Music Brought Alicia Lundquist to the US then to Nashville

Continuing our series with Festival of the Nations, today we bring you Alicia Lundquist.

Alicia Lundquist, 70, originally from the Philippines came to the United States as a young bride to a naval officer.

A well-known singer and entertainer there, she was invited to the U.S. by famous televangelist Bob Hope.

“I had my own radio show, and television show and was even called the top Filipino folk singer,” she said.”I sang for him in his last Asian tour, and he invited me to come here to get my career going.”

Alicia said she’s been singing since she can remember. When she was around seven years old, she remembers sneaking out of her house to go down to the radio station to sing for prizes like new clothes and dolls.

In 1975, she made the move from the Philippines to Sioux Falls, South Dakota where her husband’s family is from.

“That was a culture shock, big time. His parents farmed, and when we landed, I saw all these lights and thought, ‘Wow, this place is really big,'” she said. “But what I didn’t know was that all the lights I saw were farm lights.”

She said the experience was an adjustment, but it was an opportunity for her to learn about America and how beautiful the people are.

Before her first child, she traveled all over the U.S. performing at American bases and hotels. While in South Dakota, she received a grant from the state’s art council and toured around the country for eight years in mostly elementary and high schools.

Just like her move across the Pacific Ocean, it was music that brought Alicia to Nashville 30 years ago.

In 1986, she was invited to come to Nashville by RCA to record her music.

“They told me I could get a travel bus, and I could get a tutor for my kids and a nanny to help me, but I couldn’t see traveling with little ones,” she said.

Alicia said Nashville has always been multicultural but said before it wasn’t as open. She said with technology and the way the city is changing, more cultures are coming together.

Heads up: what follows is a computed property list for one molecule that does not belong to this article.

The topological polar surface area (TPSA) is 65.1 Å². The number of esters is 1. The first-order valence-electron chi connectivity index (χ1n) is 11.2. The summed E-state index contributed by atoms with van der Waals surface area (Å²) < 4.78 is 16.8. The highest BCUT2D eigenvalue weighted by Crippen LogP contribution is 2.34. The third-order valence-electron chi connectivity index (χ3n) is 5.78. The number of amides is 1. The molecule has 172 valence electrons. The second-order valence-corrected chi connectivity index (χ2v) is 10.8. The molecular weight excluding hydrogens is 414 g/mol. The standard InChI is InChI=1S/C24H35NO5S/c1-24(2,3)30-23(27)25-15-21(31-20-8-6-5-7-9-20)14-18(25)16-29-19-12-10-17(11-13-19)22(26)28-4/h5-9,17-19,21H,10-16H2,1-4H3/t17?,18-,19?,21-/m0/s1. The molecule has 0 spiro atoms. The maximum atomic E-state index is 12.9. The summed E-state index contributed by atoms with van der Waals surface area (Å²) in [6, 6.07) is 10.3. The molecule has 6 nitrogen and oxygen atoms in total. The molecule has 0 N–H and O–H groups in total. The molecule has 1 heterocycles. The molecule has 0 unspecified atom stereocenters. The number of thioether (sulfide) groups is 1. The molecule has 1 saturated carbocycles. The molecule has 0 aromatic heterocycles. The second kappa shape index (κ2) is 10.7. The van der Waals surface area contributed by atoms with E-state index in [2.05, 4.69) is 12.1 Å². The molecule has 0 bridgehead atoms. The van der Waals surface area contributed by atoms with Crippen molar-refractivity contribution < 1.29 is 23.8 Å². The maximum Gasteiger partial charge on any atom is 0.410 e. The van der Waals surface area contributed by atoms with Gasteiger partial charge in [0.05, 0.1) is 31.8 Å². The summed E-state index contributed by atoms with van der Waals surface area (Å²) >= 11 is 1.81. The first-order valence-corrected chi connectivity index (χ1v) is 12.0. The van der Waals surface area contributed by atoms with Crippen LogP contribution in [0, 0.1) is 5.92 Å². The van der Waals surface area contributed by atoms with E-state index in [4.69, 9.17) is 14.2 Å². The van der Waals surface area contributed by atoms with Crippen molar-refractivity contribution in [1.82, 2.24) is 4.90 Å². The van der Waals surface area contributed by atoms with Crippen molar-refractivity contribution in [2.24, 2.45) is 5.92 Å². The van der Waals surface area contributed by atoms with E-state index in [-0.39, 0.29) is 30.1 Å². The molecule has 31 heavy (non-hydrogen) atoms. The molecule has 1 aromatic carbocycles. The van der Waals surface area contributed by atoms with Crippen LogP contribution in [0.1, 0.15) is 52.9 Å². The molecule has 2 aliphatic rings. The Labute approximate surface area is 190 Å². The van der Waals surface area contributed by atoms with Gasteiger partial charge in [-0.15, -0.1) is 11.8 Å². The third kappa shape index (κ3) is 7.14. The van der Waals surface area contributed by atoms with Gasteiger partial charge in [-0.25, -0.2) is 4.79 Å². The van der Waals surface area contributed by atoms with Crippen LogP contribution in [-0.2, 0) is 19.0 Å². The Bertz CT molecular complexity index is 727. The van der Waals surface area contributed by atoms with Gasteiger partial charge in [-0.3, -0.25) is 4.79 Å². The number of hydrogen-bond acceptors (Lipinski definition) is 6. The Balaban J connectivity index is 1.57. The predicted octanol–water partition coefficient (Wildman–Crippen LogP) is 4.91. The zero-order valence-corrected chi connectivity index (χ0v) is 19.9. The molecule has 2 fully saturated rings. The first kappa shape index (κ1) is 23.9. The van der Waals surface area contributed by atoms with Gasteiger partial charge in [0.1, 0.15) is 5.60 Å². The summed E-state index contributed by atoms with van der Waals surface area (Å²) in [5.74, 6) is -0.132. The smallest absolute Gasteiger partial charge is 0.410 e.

“Almost all of us are immigrants here, and it is so nice to see what’s going on in Nashville, especially with the Festival of the Nations to see different countries come together for this fantastic event.”

Alicia sings a lot for veterans in almost every celebration the state or national cemeteries host for Memorial Day events and other things. She also visits those who are ill and shares her faith with them.

“I was very sick at one time, and the Lord showed me that even though the body doesn’t respond, the real person is the spirit and the soul. That’s how the Lord saved me.”

Alicia said the Nashville community is a big support system, especially the churches.

“You can go anywhere in Nashville and get the support you need.”

Now, Alicia is a realtor in Brentwood and said one of her obvious concerns is housing, especially for those who can’t afford it. She encouraged builders and developers to start looking at options where people can buy a house with just a few hundred dollars down.

Alicia said that more support for those who need it, make a whole community better.

Thanks for reading Nashville!

Neat Nashville is partnering with Festival of the Nations to bring you an even more diverse sense of community. This week, we will be highlighting a few individuals around the city who were involved with the organization. Festival of the Nations is a nonprofit organization whose goal is to bring unity through diversity to Nashville and beyond. For more information on them visit their FacebookInstagram, and website.

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